A few months ago I invested in 3x 4K displays 3x(3840x2160). They have connectivity for HDMI and DisplayPort 1.2

What might sound crazy is that I don't have a workstation to drive them, so currently I'm driving two of them from my work laptop.

I want to invest in a Microsoft Surface Book 2 but I fear this lacks the connectivity I require for external displays, plus I'm not sure whether a discrete GTX 1050 /w 2GB GDDR5 will be sufficient for the displays, and that's only if I buy the top of the range model.

Is there anything like the Razer Core v2 external graphics unit that I can get for the surface book?


TL;DR: You'll need a different laptop. More info on your requirements would be good so I can make a better reccomendation.


Right out of the gate, Microsoft says no.

Surface            | External displays | Max refresh rate | Max screen resolution
Surface Book 2 15” | One               | 60 Hz            | 4096 x 2304
Surface Book 2 15” | Two               | 30 Hz            | 4096 x 2304
Surface Book 2 15” | Two               | 60 Hz            | 2560 x 1600

But I'm not one to believe Microsoft. After all, it is a DisplayPort 1.4 signal being carried by that USB-C connector in theory, supporting up to an 8K@60Hz signal, as confirmed by the GTX 1060 specs. 3x4K@60Hz should be no biggie, right?

Problem: How does one connect up three displays using one connector? Answer: With an MST hub! Problem: Every MST hub I know of is DisplayPort 1.2 rated, and can't support 3x4k@even 30Hz–even ones advertised for the (admittedly last gen) Surface products. (I've personally tested this one myself with a Surface Pro 4 and 2x1440p@60Hz.) Even the official Surface Dock only has two Mini DisplayPort connectors.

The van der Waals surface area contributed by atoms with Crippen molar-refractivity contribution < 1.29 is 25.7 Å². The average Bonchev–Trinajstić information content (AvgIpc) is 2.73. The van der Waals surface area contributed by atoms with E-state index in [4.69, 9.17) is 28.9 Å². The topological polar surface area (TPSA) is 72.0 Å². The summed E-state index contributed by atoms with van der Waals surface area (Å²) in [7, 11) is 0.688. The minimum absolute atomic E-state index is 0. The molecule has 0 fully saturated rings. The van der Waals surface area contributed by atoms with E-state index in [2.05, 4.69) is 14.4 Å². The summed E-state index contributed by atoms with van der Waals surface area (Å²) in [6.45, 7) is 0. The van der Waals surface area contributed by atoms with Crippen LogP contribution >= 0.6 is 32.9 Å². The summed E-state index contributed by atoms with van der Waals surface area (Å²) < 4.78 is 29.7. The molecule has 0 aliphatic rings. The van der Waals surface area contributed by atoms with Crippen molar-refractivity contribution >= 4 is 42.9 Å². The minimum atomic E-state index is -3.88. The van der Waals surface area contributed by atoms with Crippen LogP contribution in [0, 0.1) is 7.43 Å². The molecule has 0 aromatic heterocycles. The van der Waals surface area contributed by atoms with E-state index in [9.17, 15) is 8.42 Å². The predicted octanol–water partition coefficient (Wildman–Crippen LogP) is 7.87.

So while it may be possible, Microsoft certainly won't support it, and the hardware doesn't exist as far as I know.


USB-C is one of those confusing things: it refers both to a physical connector and a communications protocol. Though Thunderbolt 3 uses USB-C type connectors, they are not one and the same. The Surface Book 2 does not support Thunderbolt 3 (or any other Thunderbolt revision), and therefore cannot support eGPUs.

What now?

Without knowing your budget, use case, and the features you want, it's kinda hard to recommend a laptop. However, based off the fact that you like the Surface Book, I'll recommend the Eve V with an Akitio Node as your eGPU box. It's a direct competitor to the Surface Pro, and includes a Thunderbolt 3 port, so eGPU will work fine.

Obviously there's a lot of trade offs here: eGPUs are expensive (the Akitio Node is the cheapest reasonable box I know of and still costs $250) and take a significant performance hit, you won't get the relative safety in terms of warranty and support of an established brand like Microsoft with the Eve V (though it was reviewed well), and the Eve V isn't an outstanding performer for every workload. But–based on the information you've given me (read: give me more info)–it's the best recommendation I can make.

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